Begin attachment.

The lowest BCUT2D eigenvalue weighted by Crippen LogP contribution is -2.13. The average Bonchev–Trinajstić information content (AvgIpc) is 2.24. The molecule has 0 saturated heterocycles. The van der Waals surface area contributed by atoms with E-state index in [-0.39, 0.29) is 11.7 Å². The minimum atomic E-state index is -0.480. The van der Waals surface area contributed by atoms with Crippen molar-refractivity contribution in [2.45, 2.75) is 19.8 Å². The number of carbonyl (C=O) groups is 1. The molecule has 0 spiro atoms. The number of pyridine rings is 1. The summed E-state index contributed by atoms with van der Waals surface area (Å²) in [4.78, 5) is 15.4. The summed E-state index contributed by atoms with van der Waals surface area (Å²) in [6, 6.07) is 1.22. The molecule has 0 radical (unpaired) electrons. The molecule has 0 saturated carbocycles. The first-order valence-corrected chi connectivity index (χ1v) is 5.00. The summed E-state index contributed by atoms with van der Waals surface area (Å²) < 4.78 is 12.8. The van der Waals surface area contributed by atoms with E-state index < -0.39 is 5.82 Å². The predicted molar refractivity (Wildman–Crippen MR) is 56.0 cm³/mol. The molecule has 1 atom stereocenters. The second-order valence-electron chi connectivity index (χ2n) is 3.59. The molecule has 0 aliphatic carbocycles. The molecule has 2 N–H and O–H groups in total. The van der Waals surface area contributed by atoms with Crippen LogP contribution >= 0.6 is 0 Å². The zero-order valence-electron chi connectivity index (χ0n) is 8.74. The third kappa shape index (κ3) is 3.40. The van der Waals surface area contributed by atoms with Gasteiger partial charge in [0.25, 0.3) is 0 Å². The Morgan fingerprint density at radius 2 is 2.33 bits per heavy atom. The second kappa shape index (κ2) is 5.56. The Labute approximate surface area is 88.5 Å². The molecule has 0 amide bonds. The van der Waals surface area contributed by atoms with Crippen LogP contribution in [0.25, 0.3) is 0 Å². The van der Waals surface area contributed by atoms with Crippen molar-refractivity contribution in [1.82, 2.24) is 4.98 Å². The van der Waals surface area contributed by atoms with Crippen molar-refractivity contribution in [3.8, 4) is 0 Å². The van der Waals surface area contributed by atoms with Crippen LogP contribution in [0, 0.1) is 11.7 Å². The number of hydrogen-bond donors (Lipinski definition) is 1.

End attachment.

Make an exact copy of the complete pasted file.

The lowest BCUT2D eigenvalue weighted by Crippen LogP contribution is -2.13. The average Bonchev–Trinajstić information content (AvgIpc) is 2.24. The molecule has 0 saturated heterocycles. The van der Waals surface area contributed by atoms with E-state index in [-0.39, 0.29) is 11.7 Å². The minimum atomic E-state index is -0.480. The van der Waals surface area contributed by atoms with Crippen molar-refractivity contribution in [2.45, 2.75) is 19.8 Å². The number of carbonyl (C=O) groups is 1. The molecule has 0 spiro atoms. The number of pyridine rings is 1. The summed E-state index contributed by atoms with van der Waals surface area (Å²) in [4.78, 5) is 15.4. The summed E-state index contributed by atoms with van der Waals surface area (Å²) in [6, 6.07) is 1.22. The molecule has 0 radical (unpaired) electrons. The molecule has 0 saturated carbocycles. The first-order valence-corrected chi connectivity index (χ1v) is 5.00. The summed E-state index contributed by atoms with van der Waals surface area (Å²) < 4.78 is 12.8. The van der Waals surface area contributed by atoms with E-state index < -0.39 is 5.82 Å². The predicted molar refractivity (Wildman–Crippen MR) is 56.0 cm³/mol. The molecule has 1 atom stereocenters. The second-order valence-electron chi connectivity index (χ2n) is 3.59. The molecule has 0 aliphatic carbocycles. The molecule has 2 N–H and O–H groups in total. The van der Waals surface area contributed by atoms with Crippen LogP contribution >= 0.6 is 0 Å². The zero-order valence-electron chi connectivity index (χ0n) is 8.74. The third kappa shape index (κ3) is 3.40. The van der Waals surface area contributed by atoms with Gasteiger partial charge in [0.25, 0.3) is 0 Å². The Morgan fingerprint density at radius 2 is 2.33 bits per heavy atom. The second kappa shape index (κ2) is 5.56. The Labute approximate surface area is 88.5 Å². The molecule has 0 amide bonds. The van der Waals surface area contributed by atoms with Crippen LogP contribution in [0.25, 0.3) is 0 Å². The van der Waals surface area contributed by atoms with Crippen molar-refractivity contribution in [1.82, 2.24) is 4.98 Å². The van der Waals surface area contributed by atoms with Crippen molar-refractivity contribution in [3.8, 4) is 0 Å². The van der Waals surface area contributed by atoms with Crippen LogP contribution in [0, 0.1) is 11.7 Å². The number of hydrogen-bond donors (Lipinski definition) is 1.